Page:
On Sunday July 22, at 7:30pm, the Colorado Music Festival will present the second concert in their Rediscovered Master’s series. This summer series features works of talented composers whose lives were turned upside down by Nazi Germany and World War II. The July 22 concert is the North American premiere of Mieczyslav Weinberg’s Flute Concerto.
Mieczyslaw Weinberg (December 1919–February 1996), was born in Warsaw into a musical family and began piano studies at the Warsaw Conservatory at the age of twelve. At the start of World War II his parents and sister perished in the Trawniki concentration camp; Weinberg fled not to the West but east to the Soviet Union. There he met Dmitry Shostakovich and the pair became close friends, ultimately living near one another and sharing ideas on a daily basis. Weinberg was arrested and imprisoned in February 1953, and Shostakovich attempted to intercede on his behalf. Weinberg was saved by Stalin’s death the following month, and he was officially rehabilitated shortly afterwards. He left a large body of work that included twenty-two symphonies and seventeen string quartets; he has been hailed “the third great Soviet composer, along with Prokofiev and Shostakovich.”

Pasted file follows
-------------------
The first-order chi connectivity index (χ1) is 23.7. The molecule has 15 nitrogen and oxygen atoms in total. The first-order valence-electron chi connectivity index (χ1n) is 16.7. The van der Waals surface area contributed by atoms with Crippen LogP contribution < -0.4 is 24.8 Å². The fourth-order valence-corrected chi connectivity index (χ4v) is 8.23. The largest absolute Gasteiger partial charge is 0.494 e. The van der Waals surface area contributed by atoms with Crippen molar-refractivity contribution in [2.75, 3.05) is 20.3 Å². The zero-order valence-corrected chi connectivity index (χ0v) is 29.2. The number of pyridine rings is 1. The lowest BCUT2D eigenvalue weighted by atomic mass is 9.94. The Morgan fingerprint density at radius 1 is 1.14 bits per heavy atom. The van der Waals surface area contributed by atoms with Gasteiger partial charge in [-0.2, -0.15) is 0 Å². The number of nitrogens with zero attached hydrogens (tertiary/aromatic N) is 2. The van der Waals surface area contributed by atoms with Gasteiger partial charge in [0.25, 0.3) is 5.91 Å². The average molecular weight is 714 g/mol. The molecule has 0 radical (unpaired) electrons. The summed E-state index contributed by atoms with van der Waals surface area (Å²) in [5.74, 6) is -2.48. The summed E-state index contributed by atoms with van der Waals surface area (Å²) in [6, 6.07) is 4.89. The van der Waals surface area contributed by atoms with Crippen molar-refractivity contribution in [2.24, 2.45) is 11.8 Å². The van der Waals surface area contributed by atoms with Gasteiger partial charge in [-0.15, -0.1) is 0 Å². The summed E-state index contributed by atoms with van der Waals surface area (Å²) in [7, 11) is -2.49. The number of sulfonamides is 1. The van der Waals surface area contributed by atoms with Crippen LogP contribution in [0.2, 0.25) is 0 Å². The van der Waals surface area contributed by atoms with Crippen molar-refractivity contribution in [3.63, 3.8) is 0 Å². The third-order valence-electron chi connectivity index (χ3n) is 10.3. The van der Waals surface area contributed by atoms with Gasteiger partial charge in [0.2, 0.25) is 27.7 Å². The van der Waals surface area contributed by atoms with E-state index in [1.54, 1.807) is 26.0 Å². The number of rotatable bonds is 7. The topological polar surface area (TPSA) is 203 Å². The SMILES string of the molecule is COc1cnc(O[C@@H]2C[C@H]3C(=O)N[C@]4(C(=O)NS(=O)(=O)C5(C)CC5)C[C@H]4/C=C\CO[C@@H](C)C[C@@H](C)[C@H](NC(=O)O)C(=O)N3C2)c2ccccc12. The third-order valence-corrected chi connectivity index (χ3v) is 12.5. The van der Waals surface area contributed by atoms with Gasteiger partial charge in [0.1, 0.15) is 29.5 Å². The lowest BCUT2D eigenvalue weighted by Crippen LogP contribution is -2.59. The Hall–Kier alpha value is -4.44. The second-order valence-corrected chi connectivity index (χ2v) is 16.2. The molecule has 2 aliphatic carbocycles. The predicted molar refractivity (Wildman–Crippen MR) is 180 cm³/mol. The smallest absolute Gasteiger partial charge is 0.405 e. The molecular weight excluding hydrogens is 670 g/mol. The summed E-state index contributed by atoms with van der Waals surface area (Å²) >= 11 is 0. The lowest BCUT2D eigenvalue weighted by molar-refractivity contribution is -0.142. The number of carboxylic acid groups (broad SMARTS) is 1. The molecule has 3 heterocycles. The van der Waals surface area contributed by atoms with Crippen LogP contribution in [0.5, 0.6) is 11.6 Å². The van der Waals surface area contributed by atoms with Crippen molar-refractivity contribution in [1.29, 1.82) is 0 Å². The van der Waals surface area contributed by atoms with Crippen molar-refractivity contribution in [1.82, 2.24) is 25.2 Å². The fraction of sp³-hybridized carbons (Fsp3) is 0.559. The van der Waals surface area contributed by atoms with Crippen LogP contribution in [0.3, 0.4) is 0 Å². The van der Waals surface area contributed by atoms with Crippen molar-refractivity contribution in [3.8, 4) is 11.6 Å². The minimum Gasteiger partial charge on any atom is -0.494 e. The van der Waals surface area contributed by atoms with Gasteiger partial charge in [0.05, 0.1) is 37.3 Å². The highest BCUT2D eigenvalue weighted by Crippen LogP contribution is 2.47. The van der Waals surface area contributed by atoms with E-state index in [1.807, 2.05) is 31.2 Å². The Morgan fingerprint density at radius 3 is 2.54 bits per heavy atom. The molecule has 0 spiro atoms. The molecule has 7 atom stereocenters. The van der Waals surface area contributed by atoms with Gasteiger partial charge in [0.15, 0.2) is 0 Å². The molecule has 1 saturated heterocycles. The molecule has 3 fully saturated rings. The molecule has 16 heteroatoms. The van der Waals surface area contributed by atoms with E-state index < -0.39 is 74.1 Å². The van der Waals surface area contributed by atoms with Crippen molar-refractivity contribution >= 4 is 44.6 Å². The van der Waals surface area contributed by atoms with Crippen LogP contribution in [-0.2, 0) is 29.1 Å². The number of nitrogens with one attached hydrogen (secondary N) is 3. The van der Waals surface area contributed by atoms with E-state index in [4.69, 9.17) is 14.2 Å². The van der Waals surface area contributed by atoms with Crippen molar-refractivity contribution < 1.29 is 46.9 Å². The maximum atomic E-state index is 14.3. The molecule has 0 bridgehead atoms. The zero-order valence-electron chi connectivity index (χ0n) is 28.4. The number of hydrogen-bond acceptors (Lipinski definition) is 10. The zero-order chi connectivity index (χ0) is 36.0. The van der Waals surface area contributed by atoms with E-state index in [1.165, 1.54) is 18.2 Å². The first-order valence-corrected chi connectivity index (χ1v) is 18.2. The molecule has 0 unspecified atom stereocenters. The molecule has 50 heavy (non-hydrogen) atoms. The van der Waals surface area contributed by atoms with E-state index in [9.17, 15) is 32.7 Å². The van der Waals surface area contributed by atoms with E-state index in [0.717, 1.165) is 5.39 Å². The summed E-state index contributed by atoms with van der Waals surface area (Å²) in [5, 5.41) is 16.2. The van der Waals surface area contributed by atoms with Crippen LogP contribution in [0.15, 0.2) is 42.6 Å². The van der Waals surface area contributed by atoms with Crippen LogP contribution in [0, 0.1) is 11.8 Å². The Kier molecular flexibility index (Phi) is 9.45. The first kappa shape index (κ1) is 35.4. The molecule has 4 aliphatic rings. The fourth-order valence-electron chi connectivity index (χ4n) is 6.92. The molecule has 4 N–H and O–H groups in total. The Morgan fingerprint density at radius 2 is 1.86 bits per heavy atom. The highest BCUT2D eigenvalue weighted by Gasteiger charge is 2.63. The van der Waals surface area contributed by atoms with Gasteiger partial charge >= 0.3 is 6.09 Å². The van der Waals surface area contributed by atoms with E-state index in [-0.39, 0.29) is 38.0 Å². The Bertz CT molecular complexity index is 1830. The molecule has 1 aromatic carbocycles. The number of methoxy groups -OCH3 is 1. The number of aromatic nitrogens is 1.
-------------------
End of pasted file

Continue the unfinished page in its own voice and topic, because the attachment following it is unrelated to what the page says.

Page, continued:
Most Soviets would know Weinberg if not from his vast corpus of classical music, then from the fantastic score he wrote to one of the Soviet Union’s most popular children’s television shows, the Soviet version of Winnie Pooh.
On Sunday, Weinberg’s work will be performed with that of his mentor Shostakovitch. The concert will be preceded by a 5:30pm pre-concert talk with Professor David Shneer, director of the Program in Jewish Studies, Colorado Music Festival artistic director, Michael Christie, and Robert Elias, head of the Orel Foundation, which is dedicated to the performance of suppressed musical treasures of the 20th century. The pre-concert talk is a donor benefit of the Colorado Music Festival.
Visit comusic.org for details on this or other summer performances.